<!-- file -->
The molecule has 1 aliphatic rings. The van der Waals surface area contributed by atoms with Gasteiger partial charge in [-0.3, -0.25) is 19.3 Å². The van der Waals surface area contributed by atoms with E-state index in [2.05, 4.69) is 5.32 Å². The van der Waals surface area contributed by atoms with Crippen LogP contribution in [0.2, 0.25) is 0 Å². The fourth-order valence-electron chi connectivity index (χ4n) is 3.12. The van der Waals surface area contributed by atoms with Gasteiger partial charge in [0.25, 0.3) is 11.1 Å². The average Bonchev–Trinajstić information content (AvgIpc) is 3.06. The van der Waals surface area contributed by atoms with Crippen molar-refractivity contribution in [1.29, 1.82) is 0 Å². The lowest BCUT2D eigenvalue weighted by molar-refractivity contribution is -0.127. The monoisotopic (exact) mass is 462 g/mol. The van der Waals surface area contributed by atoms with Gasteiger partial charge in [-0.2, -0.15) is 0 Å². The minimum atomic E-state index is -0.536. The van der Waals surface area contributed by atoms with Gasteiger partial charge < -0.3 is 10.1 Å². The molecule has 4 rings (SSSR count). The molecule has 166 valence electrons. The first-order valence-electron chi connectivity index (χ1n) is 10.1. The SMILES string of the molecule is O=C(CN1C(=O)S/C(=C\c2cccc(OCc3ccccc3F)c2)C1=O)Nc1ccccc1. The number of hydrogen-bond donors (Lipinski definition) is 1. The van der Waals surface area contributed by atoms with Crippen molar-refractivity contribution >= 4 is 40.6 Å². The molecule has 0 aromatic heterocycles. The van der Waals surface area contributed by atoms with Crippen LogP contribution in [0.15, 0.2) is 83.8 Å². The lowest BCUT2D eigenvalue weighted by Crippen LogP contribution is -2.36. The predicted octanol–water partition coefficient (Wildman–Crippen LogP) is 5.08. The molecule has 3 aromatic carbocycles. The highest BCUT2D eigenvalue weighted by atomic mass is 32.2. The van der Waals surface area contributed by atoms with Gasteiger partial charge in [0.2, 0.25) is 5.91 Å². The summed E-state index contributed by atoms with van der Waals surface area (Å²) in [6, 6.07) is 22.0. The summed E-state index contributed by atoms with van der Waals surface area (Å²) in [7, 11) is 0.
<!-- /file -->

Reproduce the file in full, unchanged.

The molecule has 1 aliphatic rings. The van der Waals surface area contributed by atoms with Gasteiger partial charge in [-0.3, -0.25) is 19.3 Å². The van der Waals surface area contributed by atoms with E-state index in [2.05, 4.69) is 5.32 Å². The van der Waals surface area contributed by atoms with Crippen LogP contribution in [0.2, 0.25) is 0 Å². The fourth-order valence-electron chi connectivity index (χ4n) is 3.12. The van der Waals surface area contributed by atoms with Gasteiger partial charge in [0.25, 0.3) is 11.1 Å². The average Bonchev–Trinajstić information content (AvgIpc) is 3.06. The van der Waals surface area contributed by atoms with Crippen molar-refractivity contribution in [1.29, 1.82) is 0 Å². The lowest BCUT2D eigenvalue weighted by molar-refractivity contribution is -0.127. The monoisotopic (exact) mass is 462 g/mol. The van der Waals surface area contributed by atoms with Gasteiger partial charge in [-0.2, -0.15) is 0 Å². The minimum atomic E-state index is -0.536. The van der Waals surface area contributed by atoms with Gasteiger partial charge < -0.3 is 10.1 Å². The molecule has 4 rings (SSSR count). The molecule has 166 valence electrons. The first-order valence-electron chi connectivity index (χ1n) is 10.1. The SMILES string of the molecule is O=C(CN1C(=O)S/C(=C\c2cccc(OCc3ccccc3F)c2)C1=O)Nc1ccccc1. The number of hydrogen-bond donors (Lipinski definition) is 1. The van der Waals surface area contributed by atoms with Crippen molar-refractivity contribution >= 4 is 40.6 Å². The molecule has 0 aromatic heterocycles. The van der Waals surface area contributed by atoms with Crippen LogP contribution in [0.15, 0.2) is 83.8 Å². The lowest BCUT2D eigenvalue weighted by Crippen LogP contribution is -2.36. The predicted octanol–water partition coefficient (Wildman–Crippen LogP) is 5.08. The molecule has 3 aromatic carbocycles. The highest BCUT2D eigenvalue weighted by atomic mass is 32.2. The van der Waals surface area contributed by atoms with Gasteiger partial charge in [0.2, 0.25) is 5.91 Å². The summed E-state index contributed by atoms with van der Waals surface area (Å²) in [6, 6.07) is 22.0. The summed E-state index contributed by atoms with van der Waals surface area (Å²) in [7, 11) is 0.